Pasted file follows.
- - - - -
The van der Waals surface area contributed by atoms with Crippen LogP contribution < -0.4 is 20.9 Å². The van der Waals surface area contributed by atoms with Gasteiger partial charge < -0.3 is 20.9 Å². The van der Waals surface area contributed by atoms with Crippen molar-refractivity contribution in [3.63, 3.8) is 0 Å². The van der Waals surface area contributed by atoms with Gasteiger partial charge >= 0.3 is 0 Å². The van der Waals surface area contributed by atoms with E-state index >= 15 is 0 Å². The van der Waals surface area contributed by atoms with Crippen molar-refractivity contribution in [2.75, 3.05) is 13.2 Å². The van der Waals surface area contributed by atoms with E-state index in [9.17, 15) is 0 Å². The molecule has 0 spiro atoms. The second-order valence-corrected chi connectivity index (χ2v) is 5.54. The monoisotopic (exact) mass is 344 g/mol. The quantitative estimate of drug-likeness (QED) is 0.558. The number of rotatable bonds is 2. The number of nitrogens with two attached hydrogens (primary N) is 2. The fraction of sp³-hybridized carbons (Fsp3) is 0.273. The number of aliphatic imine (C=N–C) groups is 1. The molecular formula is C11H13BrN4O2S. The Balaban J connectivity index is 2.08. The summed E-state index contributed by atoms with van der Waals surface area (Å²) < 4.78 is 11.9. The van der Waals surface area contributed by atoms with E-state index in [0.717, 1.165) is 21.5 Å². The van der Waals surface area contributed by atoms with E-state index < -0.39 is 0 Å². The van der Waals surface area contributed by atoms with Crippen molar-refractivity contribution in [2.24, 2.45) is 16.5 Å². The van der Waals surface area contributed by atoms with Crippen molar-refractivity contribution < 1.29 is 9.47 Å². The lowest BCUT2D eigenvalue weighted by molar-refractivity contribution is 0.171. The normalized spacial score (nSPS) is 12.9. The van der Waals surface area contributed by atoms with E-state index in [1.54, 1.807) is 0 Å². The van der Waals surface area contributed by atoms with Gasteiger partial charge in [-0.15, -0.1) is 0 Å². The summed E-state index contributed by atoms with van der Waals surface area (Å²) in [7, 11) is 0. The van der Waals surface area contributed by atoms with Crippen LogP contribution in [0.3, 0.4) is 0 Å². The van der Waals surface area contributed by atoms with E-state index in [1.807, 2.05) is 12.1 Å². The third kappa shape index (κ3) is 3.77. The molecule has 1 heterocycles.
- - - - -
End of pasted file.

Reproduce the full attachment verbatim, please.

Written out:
The van der Waals surface area contributed by atoms with Crippen LogP contribution < -0.4 is 20.9 Å². The van der Waals surface area contributed by atoms with Gasteiger partial charge < -0.3 is 20.9 Å². The van der Waals surface area contributed by atoms with Crippen molar-refractivity contribution in [3.63, 3.8) is 0 Å². The van der Waals surface area contributed by atoms with Gasteiger partial charge >= 0.3 is 0 Å². The van der Waals surface area contributed by atoms with E-state index >= 15 is 0 Å². The van der Waals surface area contributed by atoms with Crippen molar-refractivity contribution in [2.75, 3.05) is 13.2 Å². The van der Waals surface area contributed by atoms with E-state index in [9.17, 15) is 0 Å². The molecule has 0 spiro atoms. The second-order valence-corrected chi connectivity index (χ2v) is 5.54. The monoisotopic (exact) mass is 344 g/mol. The quantitative estimate of drug-likeness (QED) is 0.558. The number of rotatable bonds is 2. The number of nitrogens with two attached hydrogens (primary N) is 2. The fraction of sp³-hybridized carbons (Fsp3) is 0.273. The number of aliphatic imine (C=N–C) groups is 1. The molecular formula is C11H13BrN4O2S. The Balaban J connectivity index is 2.08. The summed E-state index contributed by atoms with van der Waals surface area (Å²) < 4.78 is 11.9. The van der Waals surface area contributed by atoms with E-state index in [0.717, 1.165) is 21.5 Å². The van der Waals surface area contributed by atoms with E-state index < -0.39 is 0 Å². The van der Waals surface area contributed by atoms with Crippen molar-refractivity contribution in [2.24, 2.45) is 16.5 Å². The van der Waals surface area contributed by atoms with Crippen molar-refractivity contribution < 1.29 is 9.47 Å². The lowest BCUT2D eigenvalue weighted by molar-refractivity contribution is 0.171. The normalized spacial score (nSPS) is 12.9. The van der Waals surface area contributed by atoms with E-state index in [1.54, 1.807) is 0 Å². The van der Waals surface area contributed by atoms with Gasteiger partial charge in [-0.15, -0.1) is 0 Å². The summed E-state index contributed by atoms with van der Waals surface area (Å²) in [7, 11) is 0. The van der Waals surface area contributed by atoms with Crippen LogP contribution in [0.3, 0.4) is 0 Å². The van der Waals surface area contributed by atoms with E-state index in [1.807, 2.05) is 12.1 Å². The third kappa shape index (κ3) is 3.77. The molecule has 1 heterocycles.